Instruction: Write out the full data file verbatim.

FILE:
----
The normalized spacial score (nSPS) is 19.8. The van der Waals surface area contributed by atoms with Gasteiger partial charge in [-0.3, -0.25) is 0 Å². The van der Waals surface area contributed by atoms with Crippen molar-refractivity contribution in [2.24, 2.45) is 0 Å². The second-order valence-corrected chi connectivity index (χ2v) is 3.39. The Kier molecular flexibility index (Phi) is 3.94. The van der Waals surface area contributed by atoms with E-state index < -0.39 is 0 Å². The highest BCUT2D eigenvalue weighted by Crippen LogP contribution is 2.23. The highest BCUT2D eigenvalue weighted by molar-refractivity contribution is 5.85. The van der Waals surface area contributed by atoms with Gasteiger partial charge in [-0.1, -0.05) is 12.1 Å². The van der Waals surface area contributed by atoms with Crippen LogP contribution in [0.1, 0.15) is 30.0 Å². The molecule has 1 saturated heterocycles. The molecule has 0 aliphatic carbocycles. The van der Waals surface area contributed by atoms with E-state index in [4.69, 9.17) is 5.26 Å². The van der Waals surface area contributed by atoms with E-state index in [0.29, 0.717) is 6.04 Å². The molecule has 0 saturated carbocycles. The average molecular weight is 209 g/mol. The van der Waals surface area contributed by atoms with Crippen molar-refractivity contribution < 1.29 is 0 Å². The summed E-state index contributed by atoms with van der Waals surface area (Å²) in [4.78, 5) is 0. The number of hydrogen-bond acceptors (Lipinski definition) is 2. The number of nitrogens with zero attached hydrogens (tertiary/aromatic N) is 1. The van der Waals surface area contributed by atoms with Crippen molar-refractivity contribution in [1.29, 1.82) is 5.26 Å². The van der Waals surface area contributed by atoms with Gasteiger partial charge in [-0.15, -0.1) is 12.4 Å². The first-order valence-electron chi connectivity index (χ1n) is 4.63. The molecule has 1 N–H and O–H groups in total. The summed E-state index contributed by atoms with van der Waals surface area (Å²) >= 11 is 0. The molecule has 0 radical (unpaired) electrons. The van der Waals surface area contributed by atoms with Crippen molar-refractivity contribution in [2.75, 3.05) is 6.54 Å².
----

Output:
The normalized spacial score (nSPS) is 19.8. The van der Waals surface area contributed by atoms with Gasteiger partial charge in [-0.3, -0.25) is 0 Å². The van der Waals surface area contributed by atoms with Crippen molar-refractivity contribution in [2.24, 2.45) is 0 Å². The second-order valence-corrected chi connectivity index (χ2v) is 3.39. The Kier molecular flexibility index (Phi) is 3.94. The van der Waals surface area contributed by atoms with E-state index < -0.39 is 0 Å². The highest BCUT2D eigenvalue weighted by Crippen LogP contribution is 2.23. The highest BCUT2D eigenvalue weighted by molar-refractivity contribution is 5.85. The van der Waals surface area contributed by atoms with Gasteiger partial charge in [-0.1, -0.05) is 12.1 Å². The van der Waals surface area contributed by atoms with Crippen LogP contribution in [0.1, 0.15) is 30.0 Å². The molecule has 1 saturated heterocycles. The molecule has 0 aliphatic carbocycles. The van der Waals surface area contributed by atoms with E-state index in [4.69, 9.17) is 5.26 Å². The van der Waals surface area contributed by atoms with E-state index in [0.29, 0.717) is 6.04 Å². The molecule has 0 saturated carbocycles. The average molecular weight is 209 g/mol. The van der Waals surface area contributed by atoms with Crippen molar-refractivity contribution < 1.29 is 0 Å². The summed E-state index contributed by atoms with van der Waals surface area (Å²) in [4.78, 5) is 0. The number of hydrogen-bond acceptors (Lipinski definition) is 2. The number of nitrogens with zero attached hydrogens (tertiary/aromatic N) is 1. The van der Waals surface area contributed by atoms with Crippen molar-refractivity contribution in [1.29, 1.82) is 5.26 Å². The van der Waals surface area contributed by atoms with Gasteiger partial charge in [-0.15, -0.1) is 12.4 Å². The first-order valence-electron chi connectivity index (χ1n) is 4.63. The molecule has 1 N–H and O–H groups in total. The summed E-state index contributed by atoms with van der Waals surface area (Å²) >= 11 is 0. The molecule has 0 radical (unpaired) electrons. The van der Waals surface area contributed by atoms with Crippen molar-refractivity contribution in [2.75, 3.05) is 6.54 Å².